Their stories could have been an episode of “Law & Order SVU.” In fact they’re probably being turned into one as we speak.

Five very attractive young women stand outside of a courthouse – well-scrubbed and long-straight-haired enough to be first-year law school students or habitues of a downtown Manhattan cafe.


The men they’re defending aren’t professors or political activists up on civil disobedience charges for some idealistic protest. They’re pimps. And the women are prostitutes who live with them in a house in Allentown, Penn., and who have reportedly been promised ownership rights to other real estate they’re paying the Georges money toward.

In fact, they are in a kind of group marriage with George Jr., who has fathered children with several of them. Three of them spent last week testifying in Manhattan’s State Supreme Court that they love George Jr. deeply, that they are in the life voluntary, that both men have helped them kick drug habits and find a better life.

The scary thing is, they may be making a good impression. As Sam A. Schmidt, an experienced Manhattan defense attorney who’s been following the trial told me, “These women don’t look frightened. They’re fairly articulate and they do care about these men,” especially the younger one, George Jr.

“I would say that I make my own choices. I am not a dumb person; I know what I’m doing,” said a self-possessed Heather Keith, 26, who met George Jr. when she was a prostitute at 19, and who has George’s pimp name, King Koby, prominently tattooed on her neck.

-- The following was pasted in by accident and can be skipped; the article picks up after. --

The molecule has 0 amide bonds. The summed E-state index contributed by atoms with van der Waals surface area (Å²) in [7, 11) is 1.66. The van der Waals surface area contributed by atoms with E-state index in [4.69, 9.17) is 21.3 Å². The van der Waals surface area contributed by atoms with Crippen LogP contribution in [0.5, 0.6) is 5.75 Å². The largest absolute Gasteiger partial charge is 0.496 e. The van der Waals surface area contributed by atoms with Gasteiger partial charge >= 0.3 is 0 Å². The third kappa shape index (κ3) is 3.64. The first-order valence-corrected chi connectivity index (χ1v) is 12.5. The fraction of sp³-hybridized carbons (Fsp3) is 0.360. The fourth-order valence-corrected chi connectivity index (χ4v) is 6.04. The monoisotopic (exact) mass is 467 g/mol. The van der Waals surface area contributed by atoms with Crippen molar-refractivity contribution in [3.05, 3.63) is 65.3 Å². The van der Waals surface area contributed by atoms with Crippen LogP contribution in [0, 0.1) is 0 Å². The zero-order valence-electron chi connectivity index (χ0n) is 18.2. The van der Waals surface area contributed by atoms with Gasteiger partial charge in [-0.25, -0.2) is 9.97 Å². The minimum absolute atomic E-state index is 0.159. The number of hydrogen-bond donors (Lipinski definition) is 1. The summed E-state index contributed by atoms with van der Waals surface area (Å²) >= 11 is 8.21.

“He’s a teddy bear” who took them all for fun ski trips in Vermont, gushed a smiling Desiree Ellis, 24, who was a streetwalker at 13.

No one was coerced, insisted 31-year-old Danielle Geissler, who has been in the “group family” for 14 years, has an 8-year-old daughter with George Jr. She said she never took his threats seriously. “I let it go in one ear and out the other,” she said calmly.

The threats she was referring to — hundreds of hours of what the New York Times called “profanity-laced recorded phone calls,”  including one in which “George Jr. is threatening to beat one of the women if she fails to ‘get me my money’ or check in every two hours” — are what the Manhattan district attorney’s office has going for it in this head-spinning and troubling case, which will be decided Thursday.

The case is head-spinning because — well, first of all, we’ve greatly evolved as a society from the days of the Manson Girls (which this assemblage eerily harkens to) and the Hare Krishna bell-tinklers, the Lyman Family coffee-pourers and numerous other hippie-Stepford cult chicks of yore.

Today, the scourge of human trafficking, which is the more serious charge against the Georges (it can carry imprisonment of 15 to 25 years; promoting prostitution is the lesser charge, with a possible sentence of four to seven years), is a widely touted cause, one that many a Hollywood actress has lent her name to, to earn humanitarian cred. It seems as oddly out of place for young women to be aggressively and cheerfully sticking up for a visible version of trafficking as it would be to see a crusade for smoking in schools or the right to despoil the environment.

But it’s head-spinning for the opposite reason, too. For the last 10 or so years, we’ve had a push-pull public conversation about alternative lifestyles that include group marriage (the recent HBO series “Big Love”; the rise of the polyamory movement, which has gone from approving essays in to a recent episode of “Wife Swap”), as well as our perennial back-and-forth about prostitution, both pimp-enabled (Terrence Howard was praised for his sympathetic portrayal in “Hustle and Flow” and the movie’s “It’s Hard Out There For A Pimp” won best song at the 2006 Academy Awards) and solo practice.